The game could be changing for those who manufacture outside of the U.S. According to an article in the Wall Street Journal, and republished in Morningstar, by Paul Ziobro and Richard Rubin, "Toy Makers Gird for Tax-Code Change": "A proposal to apply a border adjustment to the U.S. corporate tax would strip toy makers of the ability to deduct the cost of imported goods from their profits, potentially forcing major price increases."
Here is how Mr. Ziobro and Mr. Rubin explain the new tax scheme:
If a company imports $1 million of foreign-made toys, spends $500,000 on domestic costs and sells the products for $2 million, it would only be able to deduct the $500,000 in local costs under the proposal. Thus, it would pay taxes — at the proposed lower corporate tax rate of 20% — on $1.5 million. A similarly situated company now would deduct all the costs and pay 35% in taxes on just the $500,000.
Why is this happening? Because Congress is feeling the heat to keep jobs in the U.S. According to the article, the toy industry is particularly vulnerable because it generates the majority of its revenue in the U.S. while making little or none of its products domestically. This is of course not new. The industry has always produced in low cost of labour countries. In the case of China, the massive and interconnected toy industry infrastructure in that country makes it hard to imagine manufacturing anywhere else.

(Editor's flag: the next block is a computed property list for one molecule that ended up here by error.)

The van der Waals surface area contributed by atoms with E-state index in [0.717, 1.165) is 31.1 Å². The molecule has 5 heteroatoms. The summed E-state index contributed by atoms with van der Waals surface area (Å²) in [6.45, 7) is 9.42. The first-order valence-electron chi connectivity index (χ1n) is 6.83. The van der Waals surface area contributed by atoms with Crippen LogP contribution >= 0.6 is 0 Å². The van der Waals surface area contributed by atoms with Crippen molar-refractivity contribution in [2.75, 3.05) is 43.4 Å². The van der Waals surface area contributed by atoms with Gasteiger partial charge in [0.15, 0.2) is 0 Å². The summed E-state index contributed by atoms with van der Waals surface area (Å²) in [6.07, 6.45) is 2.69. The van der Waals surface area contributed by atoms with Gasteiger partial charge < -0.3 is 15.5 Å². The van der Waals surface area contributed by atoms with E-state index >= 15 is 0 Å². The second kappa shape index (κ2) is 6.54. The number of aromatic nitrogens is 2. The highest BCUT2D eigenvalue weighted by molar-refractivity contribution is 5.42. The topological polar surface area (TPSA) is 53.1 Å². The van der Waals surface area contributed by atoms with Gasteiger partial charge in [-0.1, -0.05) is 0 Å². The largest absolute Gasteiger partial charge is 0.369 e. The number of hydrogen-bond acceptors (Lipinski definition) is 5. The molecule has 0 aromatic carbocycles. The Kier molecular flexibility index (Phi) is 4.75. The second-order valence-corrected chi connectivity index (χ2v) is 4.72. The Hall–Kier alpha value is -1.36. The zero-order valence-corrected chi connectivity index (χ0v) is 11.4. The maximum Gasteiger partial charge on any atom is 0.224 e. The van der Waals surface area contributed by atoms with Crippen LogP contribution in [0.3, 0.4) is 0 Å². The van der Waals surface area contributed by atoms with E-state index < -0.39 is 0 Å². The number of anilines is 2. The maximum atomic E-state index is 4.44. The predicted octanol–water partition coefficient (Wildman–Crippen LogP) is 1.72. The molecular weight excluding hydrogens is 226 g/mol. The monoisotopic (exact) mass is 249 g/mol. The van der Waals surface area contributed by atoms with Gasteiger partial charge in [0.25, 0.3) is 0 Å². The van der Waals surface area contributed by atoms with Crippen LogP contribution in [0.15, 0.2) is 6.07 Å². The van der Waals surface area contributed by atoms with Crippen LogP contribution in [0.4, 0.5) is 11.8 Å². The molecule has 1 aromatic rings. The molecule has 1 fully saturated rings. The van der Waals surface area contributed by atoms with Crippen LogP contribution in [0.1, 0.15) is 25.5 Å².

To say the least, that is potentially a big problem for the industry. Minimally we would expect retail prices to increase. As you can imagine, retailers aren't too happy about this as well.
Never-the-less, the article points out that some think it will not hurt importers and may even help. They point out that such an adjustment could cause the dollar to rise in value and make imported products less costly.
It appears that at this point it is the House Republicans who are pushing the bill while President elect Trump, Senate Republicans and Democrats are not so sure. This is an important issue and I encourage you to follow this story closely. Read the Ziobro and Rubin article in full. It will be worth your while.